Twenty years ago, when people wanted to get something done for a cause, they had to work for it. If they had a petition to circulate, they'd walk door to door. If they wanted to protest something, they'd march for hours in a picket line.

Today, someone could raise money, write a blog entry or start a petition and gain thousands of “signatures” without ever leaving their home. It's the Armchair Activism movement, made possible by the Internet.

“The Internet can definitely serve as a way to spread awareness of any kind,” said Karim Ahmath, a peer adviser for the Social Issues Resource Center. “It can be very effective as a form of activism.”

One place most students will encounter the effects of armchair activism is on Facebook. The popular Causes application allows users to join groups reflecting their political or social views. According to Facebook, Causes boasts 120,351 daily active users.

By adding the Causes application, Facebook users can put links on their profile to the cause of their choice, from “Barack Obama for President” to “Society Against Child Abuse.” Not all Causes have the same function—some exist simply to inform and unite people of similar beliefs, while others ask users to donate money or click a button that, according to the profile, will somehow benefit the cause.

According to Ahmath, the Social Issues Resource Center has taken advantage of Facebook as a means of reaching out and informing students.

“We do as much communication as we can, and one of the ways we can do that is Facebook,” Ahmath said.

Activism is also becoming common through blogs, or online journals. Bloggers can put a personal spin on topics they care about and “humanize” issues to persuade or inform their readers.

According to a 2005 estimate by the Pew Internet & American Life Project, a group that compiles reports on the impact of the Internet, a new weblog is created every 5.8 seconds. This means that 15,000 new blogs are created each day.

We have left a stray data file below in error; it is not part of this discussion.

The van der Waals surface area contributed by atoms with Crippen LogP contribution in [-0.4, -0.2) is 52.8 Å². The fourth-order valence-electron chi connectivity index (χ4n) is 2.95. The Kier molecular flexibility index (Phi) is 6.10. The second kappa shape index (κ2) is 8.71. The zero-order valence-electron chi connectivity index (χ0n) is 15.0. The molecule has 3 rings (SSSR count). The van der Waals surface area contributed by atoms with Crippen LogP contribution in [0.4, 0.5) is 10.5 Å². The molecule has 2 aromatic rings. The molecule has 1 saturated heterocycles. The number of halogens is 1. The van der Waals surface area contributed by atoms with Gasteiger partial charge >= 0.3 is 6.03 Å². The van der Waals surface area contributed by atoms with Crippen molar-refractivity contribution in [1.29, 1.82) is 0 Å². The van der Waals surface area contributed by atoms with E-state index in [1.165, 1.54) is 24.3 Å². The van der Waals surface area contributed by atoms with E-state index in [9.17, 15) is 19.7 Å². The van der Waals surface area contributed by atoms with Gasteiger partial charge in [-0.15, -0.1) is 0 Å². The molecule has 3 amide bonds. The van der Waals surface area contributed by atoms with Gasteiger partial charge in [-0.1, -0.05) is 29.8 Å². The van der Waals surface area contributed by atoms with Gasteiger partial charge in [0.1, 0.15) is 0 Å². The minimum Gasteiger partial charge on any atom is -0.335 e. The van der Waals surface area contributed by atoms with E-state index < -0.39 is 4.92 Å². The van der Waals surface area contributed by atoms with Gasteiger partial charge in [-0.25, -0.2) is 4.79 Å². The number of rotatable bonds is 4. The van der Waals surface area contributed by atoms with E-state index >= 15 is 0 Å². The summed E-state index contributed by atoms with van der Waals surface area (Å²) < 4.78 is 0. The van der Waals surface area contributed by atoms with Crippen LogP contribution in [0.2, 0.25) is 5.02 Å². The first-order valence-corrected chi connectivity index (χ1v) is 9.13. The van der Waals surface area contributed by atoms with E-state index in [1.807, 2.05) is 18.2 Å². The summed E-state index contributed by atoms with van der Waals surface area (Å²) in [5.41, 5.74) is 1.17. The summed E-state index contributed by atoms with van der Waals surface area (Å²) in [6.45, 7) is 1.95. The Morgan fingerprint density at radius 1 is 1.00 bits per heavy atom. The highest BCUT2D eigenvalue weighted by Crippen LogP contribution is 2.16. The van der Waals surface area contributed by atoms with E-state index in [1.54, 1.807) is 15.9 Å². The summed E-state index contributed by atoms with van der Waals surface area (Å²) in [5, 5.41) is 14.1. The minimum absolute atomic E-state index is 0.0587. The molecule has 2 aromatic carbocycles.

“Blogging is an avenue I use to express my thoughts and feelings,” Western graduate Ariel Wetzel said. Wetzel has been blogging for two and a half years, often discussing topics related to feminism and sexism.

Like many bloggers, Wetzel has established a reader base, which is key for promoting ideas and initiating discussion, but comes with both benefits and downsides.

“I get recognition through blogging, and it's great for networking, but it can also be dangerous,” Wetzel said. “Misogyny [from readers] on the Internet isn't punished like it would be if you were writing or speaking out in another venue.”

Spreading the word from the comfort of home is certainly convenient, but there is disagreement over whether or not armchair activism is as effective as conventional activism—that is, handing out flyers, petitioning and collecting donations in person.

While the most successful Facebook Cause, “Support the Campaign for Cancer Research” has gained more than $57,760 in donations, a 2001 survey conducted by the Princeton Survey Research Associates showed that only 6 percent of Americans have ever made a charitable contribution of $10 or more online, and only 22 percent said they would ever consider making an online contribution in the future.

According to Wetzel, activism through the Internet can be a great tool for students.

“It's a good way for young people to be active and bring about social change without being isolated on a university,” Wetzel said.

Ahmath agrees that online activism can work well, but isn't dependable in every case.

“You could put an event for your cause on Facebook and get people to come, and it would be effective that way,” Ahmath said. “But I don't know if the people who get you to click on things and donate money actually follow through.”